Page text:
Ringa Remix: 5 Mouthwatering Recipes for a Flavorful Sham El Neseem

Probably one of the oldest holidays in existence, Sham El Neseem goes all the way back 4,000 years when Pharaohs roamed Egypt. It was believed to be the day of creation, and over the years, it remained a beloved holiday in Egypt.

Along with coloring easter eggs, on this day, there have to be plates and plates of ringa (herring) and feseekh (fermented fish); otherwise, it would not be Sham El Neseem. To make the most of the holiday, we found some out-of-the-box ringa recipes for you to try this holiday:

Zesty Salad Dip

People usually enjoy whole pieces of ringa or chunks, but there is a way to elevate the fermented fish. You can turn it into a zesty salad dip drizzled with a hefty dose of lemon and enjoy it with fresh baladi bread.

To make this special version of ringa, you’ll need to blend pieces of ringa with green onion, dill, and chili pepper.

Once they’ve turned into a smooth paste, mix in a blended mixture of Greek yogurt, mayonnaise, and eggplant. Spritz in some lemon and olive oil, and there you have it—the ultimate zesty salad dip. You can check out Kitchen Keys’ video for the full recipe.

Herring Spread

If you love biting into a slice of toast in the morning, you’ll like this ringa recipe. Unconventional in every sense of the word, meet the delicious herring spread. It is super easy to make, and it all starts with toasting coriander seeds, cumin, and black pepper, and then grinding them up.

In a blender, add that spice mix to coriander, red and green onion, olive oil, vinegar, and pieces of ringa, then blend until they turn into a smooth spread. The last step is adding and mixing in a dollop of tahini and then just spreading the mixture onto toast. For the full recipe, check out chef Sherif Afifi’s video.

Purple Festive Salad

There are a lot of reasons to love beet, whether it’s that pop of purple color it gives to any dish or its sweet flavor. Knowing all this, we think it would make a great duo with ringa.

We’d like to introduce to you the two-layer purple festive salad. To make the first layer, you’ll first need to shred some beets and then mix them with labnah.

For the second layer, you’ll need to make a mixture of ringa pieces, mustard, mayonnaise, dill, vinegar, and lemon juice. To assemble it, get a mini round pan, ladle in the second layer, and then add in the first layer.

It takes literally five minutes to make and can be a great side addition to any seafood fest. To make the recipe, watch Dina Elkafrawy‘s full video.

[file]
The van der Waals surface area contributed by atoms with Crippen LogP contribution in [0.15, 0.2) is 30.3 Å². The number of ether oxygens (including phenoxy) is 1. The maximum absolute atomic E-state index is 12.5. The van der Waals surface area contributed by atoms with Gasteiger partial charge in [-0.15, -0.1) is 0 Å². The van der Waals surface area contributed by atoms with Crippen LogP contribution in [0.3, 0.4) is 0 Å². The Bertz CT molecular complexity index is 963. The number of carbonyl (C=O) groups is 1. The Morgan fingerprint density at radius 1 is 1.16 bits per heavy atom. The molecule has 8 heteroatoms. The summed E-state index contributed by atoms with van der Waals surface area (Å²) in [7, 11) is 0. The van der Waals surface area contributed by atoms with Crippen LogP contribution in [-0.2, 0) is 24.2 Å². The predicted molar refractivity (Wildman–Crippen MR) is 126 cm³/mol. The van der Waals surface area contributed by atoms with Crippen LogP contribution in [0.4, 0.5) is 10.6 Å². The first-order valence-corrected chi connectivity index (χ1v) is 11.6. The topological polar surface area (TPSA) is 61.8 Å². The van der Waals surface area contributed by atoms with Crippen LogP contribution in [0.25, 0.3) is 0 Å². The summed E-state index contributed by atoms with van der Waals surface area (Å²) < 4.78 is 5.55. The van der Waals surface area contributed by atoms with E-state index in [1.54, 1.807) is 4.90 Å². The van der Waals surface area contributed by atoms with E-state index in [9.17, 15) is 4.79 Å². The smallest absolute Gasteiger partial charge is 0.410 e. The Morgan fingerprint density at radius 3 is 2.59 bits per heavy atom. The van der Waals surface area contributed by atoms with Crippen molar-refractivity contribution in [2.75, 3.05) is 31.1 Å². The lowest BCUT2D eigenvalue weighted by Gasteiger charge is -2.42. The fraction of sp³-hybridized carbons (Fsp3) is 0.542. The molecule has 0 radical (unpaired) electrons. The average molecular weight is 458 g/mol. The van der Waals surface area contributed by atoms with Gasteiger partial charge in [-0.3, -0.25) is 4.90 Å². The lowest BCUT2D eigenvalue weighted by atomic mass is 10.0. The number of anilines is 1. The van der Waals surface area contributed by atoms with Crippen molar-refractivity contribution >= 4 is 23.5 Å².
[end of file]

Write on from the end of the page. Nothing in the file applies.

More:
Ringa Shawerma

Shawarma is such a beloved meal across the Arab world to the point that each country has created its own version of it. The thing is, no one probably made up a more creative take on the shawarma than Egyptian chef Sherif Afifi, who decided to create a Renga shawarma.

This special recipe calls for a unique take on a typical tahini as it includes coriander, olive oil, vinegar, and cumin.

Cook up the ringa in a pan with red onions, green onions, vinegar, dill, chili pepper, and tomatoes. Then, spread the tahini mix on kaiser bread followed by the ringa. Biting into it, it will definitely feel like you are eating a ringa shawarma. You can make a delicious sandwich by following chef Sherif Afifi‘s video.

Smoked Herring With Roasted Tomatoes

Ringa is a super versatile ingredient whose flavor profile can be amplified by mixing it with a set of ingredients. One way to up the flavor of any ringa is by making it smoky with roasted tomatoes. For a completely different approach to cooking ringa, for this recipe, you’ll need to wash, boil, and shred your ringa.

As you sauté some onions with chili pepper, add the shredded ringa, then a dollop of fire-roasted red peppers and roasted tomatoes. Cover it and cook it till the liquid dries out. You can enjoy the smoky herring atop white rice. For the full recipe, check out Natasha‘s video.

This Sham El Neseem, you’ve got plenty of recipes to try out to indulge in your love of renga. Each of these recipes showcases the potential of renga as the ultimate Easter food. Let us know if you have your very own renga recipes you’d like to share.

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